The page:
Kansas and Wichita quick takes: Friday December 9, 2011


Ethanol subsidy. According to Wichita Eagle reporting, the head of an ethanol trade group says the subsidy for ethanol will likely disappear after January 1, but the change might be good for the industry. It has to do with image, said the speaker. The subsidy the speaker mentioned is in the form of a tax credit, and is one of the programs that would be eliminated by proposed legislation introduced by U.S. Rep. Mike Pompeo of Wichita. His bill would end tax credits for all forms of energy. … The production tax credit is just one of three government interventions that benefit ethanol. Besides the tax credit, we should also ask for the end of mandates for ethanol use, and an end to the tariff on imported ethanol. We also need to ask for the end of interventions aimed at benefiting the cellulosic ethanol industry, like the $132.4 million loan guarantee for such a plant in Kansas.

Cronyist Warren Buffet. “Warren Buffett’s MidAmerican Energy Holdings company has agreed to buy a giant, 550-megawatt photovoltaic farm currently under construction in San Luis Obispo County for $2 billion, giving a huge boost to the solar industry that could spur investment by other major players.” Concludes John Hinderaker of Powerline Blog: “Meanwhile, I am warming up to the idea that Warren Buffett should pay more in taxes. I would settle for just getting his federal subsidies back.” More at Crony Capitalism, Episode #…What Are We Up To Now?

Natural gas subsidies for Pickens. While on the topic of energy and harmful subsidies, Timothy P. Carney of the Washington Examiner provides an update on H.R. 1380: New Alternative Transportation to Give Americans Solutions Act of 2011, or NATGAS act. The bill provides a variety of subsidies, implemented through tax credits, to producers and users of natural gas. The goal is to promote the use of natural gas as the fuel the nation uses for transportation. … Carney explains the personal financial of the bill’s backer, energy investor T. Boone Pickens. He holds options on 15 million shares of a company known as Clean Energy Fuels. These options expire on December 28th, and their value would skyrocket if the NATGAS bill can pass by then. … Carney notes the opposition to this bill from Wichita-based Koch Industries. As a large producer of fertilizer, the price of a key input — natural gas — would likely increase if NATGAS passes. But we all ought to worry about increases in the price of fertilizer, which would like lead to higher grocery prices. These price increases harm low income families hardest.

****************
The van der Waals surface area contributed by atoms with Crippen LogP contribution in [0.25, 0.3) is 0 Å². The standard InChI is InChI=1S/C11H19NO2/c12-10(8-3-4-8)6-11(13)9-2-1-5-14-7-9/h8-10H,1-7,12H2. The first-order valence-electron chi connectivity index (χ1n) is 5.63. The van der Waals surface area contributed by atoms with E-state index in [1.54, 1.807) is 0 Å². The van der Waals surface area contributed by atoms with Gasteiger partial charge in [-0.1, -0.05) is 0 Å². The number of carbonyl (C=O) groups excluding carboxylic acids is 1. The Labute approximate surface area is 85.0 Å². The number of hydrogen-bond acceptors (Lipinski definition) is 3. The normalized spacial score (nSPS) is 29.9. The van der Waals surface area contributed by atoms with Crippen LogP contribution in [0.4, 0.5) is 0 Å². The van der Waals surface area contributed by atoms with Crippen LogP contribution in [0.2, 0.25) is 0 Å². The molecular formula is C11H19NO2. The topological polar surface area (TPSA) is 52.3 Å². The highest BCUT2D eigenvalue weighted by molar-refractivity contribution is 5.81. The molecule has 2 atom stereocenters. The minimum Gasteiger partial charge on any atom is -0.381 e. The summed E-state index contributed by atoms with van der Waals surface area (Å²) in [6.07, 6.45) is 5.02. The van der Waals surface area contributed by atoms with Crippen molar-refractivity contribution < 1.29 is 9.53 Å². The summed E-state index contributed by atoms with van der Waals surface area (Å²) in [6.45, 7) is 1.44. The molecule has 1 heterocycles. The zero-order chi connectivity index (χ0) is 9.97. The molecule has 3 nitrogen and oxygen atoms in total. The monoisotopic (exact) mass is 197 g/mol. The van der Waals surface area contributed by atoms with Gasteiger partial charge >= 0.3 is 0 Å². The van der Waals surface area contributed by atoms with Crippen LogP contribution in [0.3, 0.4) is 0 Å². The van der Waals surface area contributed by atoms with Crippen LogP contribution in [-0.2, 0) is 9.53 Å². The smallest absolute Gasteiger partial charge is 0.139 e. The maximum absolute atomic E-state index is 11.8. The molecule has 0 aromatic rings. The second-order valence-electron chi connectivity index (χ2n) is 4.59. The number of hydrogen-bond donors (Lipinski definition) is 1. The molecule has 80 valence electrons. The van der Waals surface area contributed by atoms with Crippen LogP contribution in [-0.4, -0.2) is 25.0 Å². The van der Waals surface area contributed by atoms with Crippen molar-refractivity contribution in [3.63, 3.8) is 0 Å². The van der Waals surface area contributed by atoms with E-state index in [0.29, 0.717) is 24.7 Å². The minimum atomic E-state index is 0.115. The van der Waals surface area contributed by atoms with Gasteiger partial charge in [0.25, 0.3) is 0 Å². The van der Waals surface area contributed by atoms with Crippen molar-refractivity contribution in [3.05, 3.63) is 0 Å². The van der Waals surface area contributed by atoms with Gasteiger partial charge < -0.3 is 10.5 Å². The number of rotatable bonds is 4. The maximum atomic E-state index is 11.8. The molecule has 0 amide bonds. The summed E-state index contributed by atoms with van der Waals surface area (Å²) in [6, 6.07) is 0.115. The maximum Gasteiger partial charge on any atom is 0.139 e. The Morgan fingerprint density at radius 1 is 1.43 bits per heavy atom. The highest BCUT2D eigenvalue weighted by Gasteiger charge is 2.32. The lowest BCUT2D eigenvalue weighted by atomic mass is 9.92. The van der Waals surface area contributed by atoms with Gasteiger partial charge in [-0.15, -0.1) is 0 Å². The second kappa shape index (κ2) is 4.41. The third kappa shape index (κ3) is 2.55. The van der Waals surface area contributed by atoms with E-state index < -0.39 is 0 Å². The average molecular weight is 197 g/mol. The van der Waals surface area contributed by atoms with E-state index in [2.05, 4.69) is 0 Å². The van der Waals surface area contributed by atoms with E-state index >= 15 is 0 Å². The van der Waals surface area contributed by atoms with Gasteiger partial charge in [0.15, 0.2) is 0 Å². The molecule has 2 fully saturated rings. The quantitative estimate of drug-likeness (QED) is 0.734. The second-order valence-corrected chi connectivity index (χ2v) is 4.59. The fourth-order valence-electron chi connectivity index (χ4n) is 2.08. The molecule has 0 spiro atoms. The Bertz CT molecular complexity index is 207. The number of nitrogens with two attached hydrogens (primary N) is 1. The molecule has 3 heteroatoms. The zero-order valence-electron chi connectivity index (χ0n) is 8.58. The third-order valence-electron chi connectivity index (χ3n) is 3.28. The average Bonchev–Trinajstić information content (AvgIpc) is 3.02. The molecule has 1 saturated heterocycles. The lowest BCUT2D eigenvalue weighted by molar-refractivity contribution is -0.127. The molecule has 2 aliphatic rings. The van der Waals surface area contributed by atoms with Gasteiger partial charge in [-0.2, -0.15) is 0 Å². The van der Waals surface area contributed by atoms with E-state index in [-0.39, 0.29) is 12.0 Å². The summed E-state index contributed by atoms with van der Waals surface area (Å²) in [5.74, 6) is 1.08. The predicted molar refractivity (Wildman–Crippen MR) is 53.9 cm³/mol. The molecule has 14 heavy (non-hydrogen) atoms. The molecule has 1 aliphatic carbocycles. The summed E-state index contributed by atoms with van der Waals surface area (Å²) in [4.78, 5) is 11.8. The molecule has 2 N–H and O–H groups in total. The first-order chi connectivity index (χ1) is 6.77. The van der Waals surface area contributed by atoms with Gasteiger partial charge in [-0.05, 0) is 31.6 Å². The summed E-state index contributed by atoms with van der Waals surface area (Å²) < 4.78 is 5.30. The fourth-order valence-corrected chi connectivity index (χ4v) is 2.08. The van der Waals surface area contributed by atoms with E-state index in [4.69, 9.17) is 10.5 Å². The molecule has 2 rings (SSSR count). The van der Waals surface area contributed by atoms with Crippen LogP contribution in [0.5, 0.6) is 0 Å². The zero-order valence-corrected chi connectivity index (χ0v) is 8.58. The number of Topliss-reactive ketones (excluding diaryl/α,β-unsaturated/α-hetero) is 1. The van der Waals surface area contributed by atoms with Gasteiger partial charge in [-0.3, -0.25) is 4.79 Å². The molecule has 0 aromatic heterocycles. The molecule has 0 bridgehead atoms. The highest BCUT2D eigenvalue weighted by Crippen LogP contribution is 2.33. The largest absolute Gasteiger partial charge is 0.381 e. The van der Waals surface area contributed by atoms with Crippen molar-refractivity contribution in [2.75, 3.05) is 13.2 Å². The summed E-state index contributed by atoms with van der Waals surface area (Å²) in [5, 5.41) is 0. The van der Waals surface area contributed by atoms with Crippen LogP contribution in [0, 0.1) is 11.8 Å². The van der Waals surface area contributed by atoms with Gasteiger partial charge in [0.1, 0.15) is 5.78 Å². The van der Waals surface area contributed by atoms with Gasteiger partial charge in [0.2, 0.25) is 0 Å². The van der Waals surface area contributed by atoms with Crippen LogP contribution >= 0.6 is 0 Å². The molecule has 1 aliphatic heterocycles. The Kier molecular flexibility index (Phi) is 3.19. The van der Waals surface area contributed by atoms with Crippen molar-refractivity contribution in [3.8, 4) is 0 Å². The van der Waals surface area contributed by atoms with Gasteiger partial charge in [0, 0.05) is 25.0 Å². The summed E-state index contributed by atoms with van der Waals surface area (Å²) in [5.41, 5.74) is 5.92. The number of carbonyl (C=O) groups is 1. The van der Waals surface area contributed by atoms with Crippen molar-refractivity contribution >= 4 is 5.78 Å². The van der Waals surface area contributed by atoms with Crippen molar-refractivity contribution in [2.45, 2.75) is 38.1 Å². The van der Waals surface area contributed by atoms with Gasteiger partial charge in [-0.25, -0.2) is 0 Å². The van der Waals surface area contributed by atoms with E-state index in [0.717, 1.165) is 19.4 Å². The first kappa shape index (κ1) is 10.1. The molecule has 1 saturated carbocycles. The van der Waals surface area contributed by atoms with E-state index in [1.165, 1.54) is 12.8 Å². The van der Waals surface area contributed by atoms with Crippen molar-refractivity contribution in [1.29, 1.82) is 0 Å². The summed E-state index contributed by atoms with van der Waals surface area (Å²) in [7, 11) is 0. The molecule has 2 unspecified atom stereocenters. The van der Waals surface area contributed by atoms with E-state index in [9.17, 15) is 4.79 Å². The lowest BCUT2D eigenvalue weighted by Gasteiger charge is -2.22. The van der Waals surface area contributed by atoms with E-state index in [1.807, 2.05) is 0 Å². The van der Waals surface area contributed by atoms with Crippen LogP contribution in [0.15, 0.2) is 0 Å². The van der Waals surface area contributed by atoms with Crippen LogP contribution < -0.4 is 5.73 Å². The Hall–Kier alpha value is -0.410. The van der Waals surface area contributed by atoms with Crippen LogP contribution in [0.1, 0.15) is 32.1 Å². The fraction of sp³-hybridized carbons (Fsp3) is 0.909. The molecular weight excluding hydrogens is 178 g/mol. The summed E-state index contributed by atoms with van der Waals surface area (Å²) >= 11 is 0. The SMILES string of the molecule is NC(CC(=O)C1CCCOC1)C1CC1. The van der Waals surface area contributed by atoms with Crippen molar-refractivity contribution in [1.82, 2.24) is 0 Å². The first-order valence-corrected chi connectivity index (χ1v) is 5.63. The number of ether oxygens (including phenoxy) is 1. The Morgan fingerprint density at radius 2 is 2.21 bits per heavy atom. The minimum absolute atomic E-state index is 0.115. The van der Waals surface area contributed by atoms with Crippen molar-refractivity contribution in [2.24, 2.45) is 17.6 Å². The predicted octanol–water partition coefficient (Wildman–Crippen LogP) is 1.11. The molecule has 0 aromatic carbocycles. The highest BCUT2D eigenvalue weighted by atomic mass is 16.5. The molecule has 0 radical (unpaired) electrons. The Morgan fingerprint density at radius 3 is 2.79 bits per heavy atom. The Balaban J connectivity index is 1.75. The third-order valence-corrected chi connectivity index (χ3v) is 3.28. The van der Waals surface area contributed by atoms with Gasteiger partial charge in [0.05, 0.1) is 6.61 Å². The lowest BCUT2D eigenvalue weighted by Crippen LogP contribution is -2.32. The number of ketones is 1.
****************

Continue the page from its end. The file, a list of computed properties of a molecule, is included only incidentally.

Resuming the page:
Planning grant to be topic of meeting. On Monday December 12th Americans for Prosperity Foundation will feature Sedgwick County Commission Member Richard Ranzau speaking on the topic “The $1.5 million dollar Regional Economic Area Partnership (REAP) HUD Sustainable Development Planning Grant: Economic Development or Economic Destruction?” Some background on this item may be found at Sedgwick County considers a planning grant. This free event is from 7:00 pm to 8:30 pm at the Lionel D. Alford Library located at 3447 S. Meridian in Wichita. The library is just north of the I-235 exit on Meridian. For more information on this event contact John Todd at john@johntodd.net or 316-312-7335, or Susan Estes, AFP Field Director at sestes@afphq.org or 316-681-4415.

Tilting at wind turbines. “Switching from conventional sources of electricity like coal and natural gas to renewables like wind and solar, our elected leaders tell us, will reduce pollution, advance renewable technology and spark a green jobs revolution. Is renewable energy really a green pathway to a brighter economic future? Or is it nothing more than a heavily subsidized impossible dream?” Reason TV takes a look at wind energy in the video Tilting at Wind Turbines: Should the Government Subsidize Renewable Energy? Locally, Wichita Mayor Carl Brewer promotes manufacturing of wind power machinery as good for Wichita’s economic development, and Kansas Governor Sam Brownback supports renewable energy standards for Kansas.


One response to “Kansas and Wichita quick takes: Friday December 9, 2011”

  1. Nash

    Bob, if you go hear Commssioner Ranzau speak, will you please ask him if he has taken a pay cut as a Sedgwick County commissioner? County commssioners make roughly $83,000 a year. Since Commssioners Ranzau and Peterjohn are so concerned about cutting government spending they should both lead by example and cut their own pay to the $35,000 Wichita city council members receive or take no pay at all.

    But of course will either take a pay cut? The answer is probably not. For two guys who complain about government overspending, they have no problem riding the government gravy train when it comes to receiving their $83,000 salaries.

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